Capitol Report: Mnuchin, Powell to face Senate grilling on coronavirus loan programs

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The heads of the Treasury Department and America’s central bank look set to get some tough questions on Tuesday from lawmakers, as they give their first quarterly report on aid programs set up by the $2.2 trillion CARES Act.

Their testimony before the Senate Banking Committee is coming as a new congressional panel has released its first report on the big relief package’s $500 billion fund for lending to businesses and to state and local governments.

The 17-page report out Monday from the Congressional Oversight Commission — which has four members but still lacks a chairperson — says the Treasury has yet to disburse much of that $500 billion. It also features five pages of questions, such as “What will the effect of Treasury and Fed lending be on overall employment?”

At the remote hearing planned for 10 a.m. Eastern Time on Tuesday, Treasury Secretary Steven Mnuchin is likely to face questions about the Paycheck Protection Program’s problems, while Federal Reserve Chairman Jerome Powell probably will get wish lists for lawmakers about expanding the central bank’s Main Street Lending Facility and its Municipal Liquidity Facility, according to Capital Alpha Partners analyst Ian Katz.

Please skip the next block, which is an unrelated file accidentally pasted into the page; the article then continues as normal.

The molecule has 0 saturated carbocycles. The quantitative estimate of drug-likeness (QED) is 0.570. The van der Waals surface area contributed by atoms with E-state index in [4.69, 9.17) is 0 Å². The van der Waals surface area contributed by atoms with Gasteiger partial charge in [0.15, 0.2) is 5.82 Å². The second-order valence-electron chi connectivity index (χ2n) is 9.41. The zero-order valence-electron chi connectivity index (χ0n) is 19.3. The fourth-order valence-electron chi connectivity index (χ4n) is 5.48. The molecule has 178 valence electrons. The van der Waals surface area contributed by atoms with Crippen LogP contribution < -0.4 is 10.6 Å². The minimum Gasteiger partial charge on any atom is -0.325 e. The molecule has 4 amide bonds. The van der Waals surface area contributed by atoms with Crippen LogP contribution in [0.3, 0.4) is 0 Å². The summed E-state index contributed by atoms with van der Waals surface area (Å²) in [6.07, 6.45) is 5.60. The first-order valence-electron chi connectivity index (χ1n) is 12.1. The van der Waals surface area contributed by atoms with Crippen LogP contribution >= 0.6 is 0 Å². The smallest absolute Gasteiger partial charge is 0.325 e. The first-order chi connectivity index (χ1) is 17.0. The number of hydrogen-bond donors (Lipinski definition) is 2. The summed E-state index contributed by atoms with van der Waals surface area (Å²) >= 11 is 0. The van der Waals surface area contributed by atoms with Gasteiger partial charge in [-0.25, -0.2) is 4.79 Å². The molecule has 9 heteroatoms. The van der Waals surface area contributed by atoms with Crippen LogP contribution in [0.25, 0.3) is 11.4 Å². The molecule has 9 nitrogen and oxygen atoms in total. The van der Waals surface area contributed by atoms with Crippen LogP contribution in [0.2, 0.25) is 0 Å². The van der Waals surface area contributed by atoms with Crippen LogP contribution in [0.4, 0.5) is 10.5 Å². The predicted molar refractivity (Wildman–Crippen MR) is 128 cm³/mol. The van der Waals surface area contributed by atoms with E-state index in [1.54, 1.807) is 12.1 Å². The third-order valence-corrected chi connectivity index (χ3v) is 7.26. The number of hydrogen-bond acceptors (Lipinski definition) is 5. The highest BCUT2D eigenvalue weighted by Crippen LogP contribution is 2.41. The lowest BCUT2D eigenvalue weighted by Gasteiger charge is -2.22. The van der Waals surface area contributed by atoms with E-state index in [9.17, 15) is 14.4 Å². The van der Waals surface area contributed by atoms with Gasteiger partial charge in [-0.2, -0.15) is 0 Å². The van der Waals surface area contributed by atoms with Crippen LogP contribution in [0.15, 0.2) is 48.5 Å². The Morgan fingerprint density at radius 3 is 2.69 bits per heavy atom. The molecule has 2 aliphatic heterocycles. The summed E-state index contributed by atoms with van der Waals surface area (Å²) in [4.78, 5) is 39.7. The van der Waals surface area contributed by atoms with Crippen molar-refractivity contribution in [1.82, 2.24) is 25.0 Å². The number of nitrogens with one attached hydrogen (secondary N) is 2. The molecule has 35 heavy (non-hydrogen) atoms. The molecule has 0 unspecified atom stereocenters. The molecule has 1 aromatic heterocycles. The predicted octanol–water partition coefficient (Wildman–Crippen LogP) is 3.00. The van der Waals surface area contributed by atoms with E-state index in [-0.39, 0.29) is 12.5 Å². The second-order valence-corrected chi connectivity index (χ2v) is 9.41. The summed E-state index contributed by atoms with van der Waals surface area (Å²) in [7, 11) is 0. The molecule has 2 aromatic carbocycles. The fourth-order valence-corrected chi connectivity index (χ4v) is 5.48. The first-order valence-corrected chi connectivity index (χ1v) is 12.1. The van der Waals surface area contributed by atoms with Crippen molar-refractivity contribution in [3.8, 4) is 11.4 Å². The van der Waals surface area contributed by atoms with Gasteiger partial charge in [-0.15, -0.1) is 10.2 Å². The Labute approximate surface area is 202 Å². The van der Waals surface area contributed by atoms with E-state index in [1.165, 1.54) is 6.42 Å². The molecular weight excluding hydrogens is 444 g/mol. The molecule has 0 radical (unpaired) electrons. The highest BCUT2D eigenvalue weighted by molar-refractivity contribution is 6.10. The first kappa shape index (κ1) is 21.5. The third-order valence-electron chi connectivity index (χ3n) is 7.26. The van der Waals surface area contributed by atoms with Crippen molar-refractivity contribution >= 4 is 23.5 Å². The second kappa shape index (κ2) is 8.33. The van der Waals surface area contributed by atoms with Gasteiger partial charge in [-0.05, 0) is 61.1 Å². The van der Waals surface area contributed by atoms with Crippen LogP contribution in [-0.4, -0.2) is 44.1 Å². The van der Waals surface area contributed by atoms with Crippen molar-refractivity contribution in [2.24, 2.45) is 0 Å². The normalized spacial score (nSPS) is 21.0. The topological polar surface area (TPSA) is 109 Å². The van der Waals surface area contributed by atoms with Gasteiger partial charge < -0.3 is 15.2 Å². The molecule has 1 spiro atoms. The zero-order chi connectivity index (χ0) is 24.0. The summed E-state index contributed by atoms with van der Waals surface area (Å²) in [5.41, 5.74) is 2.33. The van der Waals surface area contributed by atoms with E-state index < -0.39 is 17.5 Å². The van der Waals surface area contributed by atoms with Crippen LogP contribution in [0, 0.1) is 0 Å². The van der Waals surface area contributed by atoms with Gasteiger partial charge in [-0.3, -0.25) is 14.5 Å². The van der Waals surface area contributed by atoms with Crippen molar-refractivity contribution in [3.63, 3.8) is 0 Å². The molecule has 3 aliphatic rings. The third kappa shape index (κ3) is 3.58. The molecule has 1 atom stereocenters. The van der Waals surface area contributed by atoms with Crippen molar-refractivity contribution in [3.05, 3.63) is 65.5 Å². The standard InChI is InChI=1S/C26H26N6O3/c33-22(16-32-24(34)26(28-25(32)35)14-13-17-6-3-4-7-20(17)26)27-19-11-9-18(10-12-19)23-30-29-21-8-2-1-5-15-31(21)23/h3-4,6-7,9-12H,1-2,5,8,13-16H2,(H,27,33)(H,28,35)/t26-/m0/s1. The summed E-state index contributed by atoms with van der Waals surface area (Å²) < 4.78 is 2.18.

The PPP, a $670 billion program that aims to help small businesses hurt by the coronavirus crisis, has drawn a range of criticism, including over how publicly traded companies scored the forgivable loans while small businesses reported problems in getting aid. Restaurants, hotels and other businesses also have asked for changes to the PPP, such as eliminating a rule that says 75% of a loan’s proceeds must go to worker paychecks. Mnuchin has signaled he would be open to some program tweaks.

Related:Emergency loans for small businesses ‘flowed to areas less hard hit’ by coronavirus, study finds

Also see:PPP discriminates against women and minorities, lawsuit alleges

“The program’s objective is sometimes lost amid the noisy debating,” Katz said in a note. “The idea, which is in the name, is to protect worker paychecks. It’s difficult to peg one metric as an indicator of whether the program is achieving that goal, but the gloomy weekly unemployment claims data suggest there’s room for improvement.”

See:Nearly 39 million Americans have applied for jobless benefits

Powell likely will draw many of the same questions that the Fed’s vice chairman for banking supervision, Randal Quarles, got a week ago, including over whether banks should continue to pay dividends, Katz said. Other topics could be “whether non-bank lenders could get into the Main Street programs, whether Main Street should be expanded by lowering a $500,000 loan minimum, and if non-profits should be able to participate,” the analyst said.

Read more:Fed stands behind U.S. banks no matter what the coronavirus demands, Quarles says

In addition, Mnuchin and Powell could be asked about an ongoing fight over “business interruption” insurance policies that aren’t covering coronavirus-related claims, according to Katz.

In a “60 Minutes” interview on Sunday, Powell said he remains optimistic about the U.S. economy even if the recovery from lockdowns could drag out until the end of 2021.

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